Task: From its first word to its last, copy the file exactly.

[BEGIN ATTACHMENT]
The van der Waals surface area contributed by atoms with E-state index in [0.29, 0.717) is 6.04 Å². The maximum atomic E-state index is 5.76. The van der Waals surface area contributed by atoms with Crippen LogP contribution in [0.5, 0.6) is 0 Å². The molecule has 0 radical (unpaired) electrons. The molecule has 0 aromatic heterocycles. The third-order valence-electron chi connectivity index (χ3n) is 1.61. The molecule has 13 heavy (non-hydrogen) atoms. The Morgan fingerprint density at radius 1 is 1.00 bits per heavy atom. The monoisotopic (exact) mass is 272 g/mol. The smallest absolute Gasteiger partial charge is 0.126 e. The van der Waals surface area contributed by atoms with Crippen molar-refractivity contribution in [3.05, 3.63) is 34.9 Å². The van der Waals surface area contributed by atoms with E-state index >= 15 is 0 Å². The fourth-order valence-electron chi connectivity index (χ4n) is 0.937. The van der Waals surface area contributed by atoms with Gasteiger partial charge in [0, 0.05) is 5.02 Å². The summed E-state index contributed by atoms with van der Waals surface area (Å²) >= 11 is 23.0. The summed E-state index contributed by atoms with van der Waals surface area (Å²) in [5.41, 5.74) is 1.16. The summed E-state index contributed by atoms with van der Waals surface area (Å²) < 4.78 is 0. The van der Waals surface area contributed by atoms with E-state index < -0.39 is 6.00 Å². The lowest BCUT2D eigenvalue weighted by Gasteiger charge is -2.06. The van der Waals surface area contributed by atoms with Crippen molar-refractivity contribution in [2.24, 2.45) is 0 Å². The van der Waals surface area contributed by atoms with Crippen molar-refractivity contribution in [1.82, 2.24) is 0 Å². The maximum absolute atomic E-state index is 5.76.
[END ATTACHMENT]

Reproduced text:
The van der Waals surface area contributed by atoms with E-state index in [0.29, 0.717) is 6.04 Å². The maximum atomic E-state index is 5.76. The van der Waals surface area contributed by atoms with Crippen LogP contribution in [0.5, 0.6) is 0 Å². The molecule has 0 radical (unpaired) electrons. The molecule has 0 aromatic heterocycles. The third-order valence-electron chi connectivity index (χ3n) is 1.61. The molecule has 13 heavy (non-hydrogen) atoms. The Morgan fingerprint density at radius 1 is 1.00 bits per heavy atom. The monoisotopic (exact) mass is 272 g/mol. The smallest absolute Gasteiger partial charge is 0.126 e. The van der Waals surface area contributed by atoms with Crippen molar-refractivity contribution in [3.05, 3.63) is 34.9 Å². The van der Waals surface area contributed by atoms with E-state index >= 15 is 0 Å². The fourth-order valence-electron chi connectivity index (χ4n) is 0.937. The van der Waals surface area contributed by atoms with Gasteiger partial charge in [0, 0.05) is 5.02 Å². The summed E-state index contributed by atoms with van der Waals surface area (Å²) >= 11 is 23.0. The summed E-state index contributed by atoms with van der Waals surface area (Å²) in [5.41, 5.74) is 1.16. The summed E-state index contributed by atoms with van der Waals surface area (Å²) < 4.78 is 0. The van der Waals surface area contributed by atoms with E-state index < -0.39 is 6.00 Å². The lowest BCUT2D eigenvalue weighted by Gasteiger charge is -2.06. The van der Waals surface area contributed by atoms with Crippen molar-refractivity contribution in [2.24, 2.45) is 0 Å². The van der Waals surface area contributed by atoms with Crippen molar-refractivity contribution in [1.82, 2.24) is 0 Å². The maximum absolute atomic E-state index is 5.76.